Mr Young received 2,920 first-preference votes, Conservative candidate Eleanor Price got 1,420 and Labour’s Margaret Graham 1,205, but when second preferences were counted the transfers pushed Labour into second place.
The turnout for the by-election, held on Thursday, was 31.6 per cent, which is seen as around average for council elections.
Celebrating his victory, Mr Young said: “It feels good to have had the confidence of the people of Craigentinny/Duddingston. We worked hard for all the votes."
And he said he wanted to work across parties with the other councillors for the ward in the interests of the community. “I would never call myself a politician – I’m much more about collaboration and working together to achieve what people in our area need.”
The by-election was caused by the resignatioon on health grounds of SNP councillor Ian Campbell who was elected in 2016.
Mr Young works as civic participation manager for a disabled people's organisation and previously worked in finance then community development, spending time with Voluntary Service Overseas in India and at the Corrymeela peace and reconciliation centre in Northern Ireland.
A total of seven candidates stood in the by-election.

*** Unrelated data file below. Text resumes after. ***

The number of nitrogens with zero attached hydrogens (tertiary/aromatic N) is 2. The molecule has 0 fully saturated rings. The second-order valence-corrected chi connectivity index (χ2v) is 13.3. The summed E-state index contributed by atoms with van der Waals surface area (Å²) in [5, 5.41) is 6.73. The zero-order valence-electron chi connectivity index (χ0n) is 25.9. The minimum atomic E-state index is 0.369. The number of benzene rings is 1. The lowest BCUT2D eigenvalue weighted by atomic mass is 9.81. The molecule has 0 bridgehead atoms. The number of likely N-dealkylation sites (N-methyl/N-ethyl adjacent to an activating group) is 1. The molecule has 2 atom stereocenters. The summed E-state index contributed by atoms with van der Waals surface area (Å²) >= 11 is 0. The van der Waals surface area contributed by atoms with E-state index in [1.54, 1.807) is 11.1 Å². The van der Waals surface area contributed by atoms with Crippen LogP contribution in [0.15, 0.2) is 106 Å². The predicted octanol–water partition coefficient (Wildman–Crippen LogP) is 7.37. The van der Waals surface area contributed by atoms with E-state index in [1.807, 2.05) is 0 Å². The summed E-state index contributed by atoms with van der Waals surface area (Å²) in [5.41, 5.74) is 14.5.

John McLellan, Conservative councillor for the ward, said national factors had affected the vote. "Despite a strong campaign to get a message out about the council, it appears that was trumped by the national picture.”
Labour agent Paul Nolan hailed the result as a good one for his party. “We’re very happy with it. We hit the crossbar but next time the ball will be in the net.”
The Greens increased their share of the vote from 11.7 per cent to 15.8 per cent and came just 20 votes behind Labour in first preferences. Candidate Ben Parker said: “Having fought a forward-looking campaign about tackling the housing crisis, making our streets safe for walking and cycling and protecting green space, it's a sign that more voters than ever are tired of negative status quo politics and want to see the city move forward.”
The Lib Dems polled 631 votes, independent Andrew McDonald 93 and Scottish Libertarians 42.
Ballot papers stuck together with sellotape
Hundreds of ballot papers had to be sellotaped together at the count in the City Chambers after they tore going through the scanner machine.
Tory councillor John McLellan said: “The count was held up because the ballot papers had a little pre-stamped fold in them to make it easier to fold before you put them in the box, but as they put them through the scanners they ripped.
"They ended up having to sellotape the ballot papers together to get them properly verified. It wasn’t just a few – there were a lot. For the last part of the count there was a constant sound of tearing sellotape.”
Another source estimated “a few hundred” ballot papers were affected.
A council spokeswoman said: “A production error led to some tearing in ballot papers when they were scanned. We were still able to count these votes and the issue had a minimal impact, resulting in a very slight delay to the announcement of the final result.”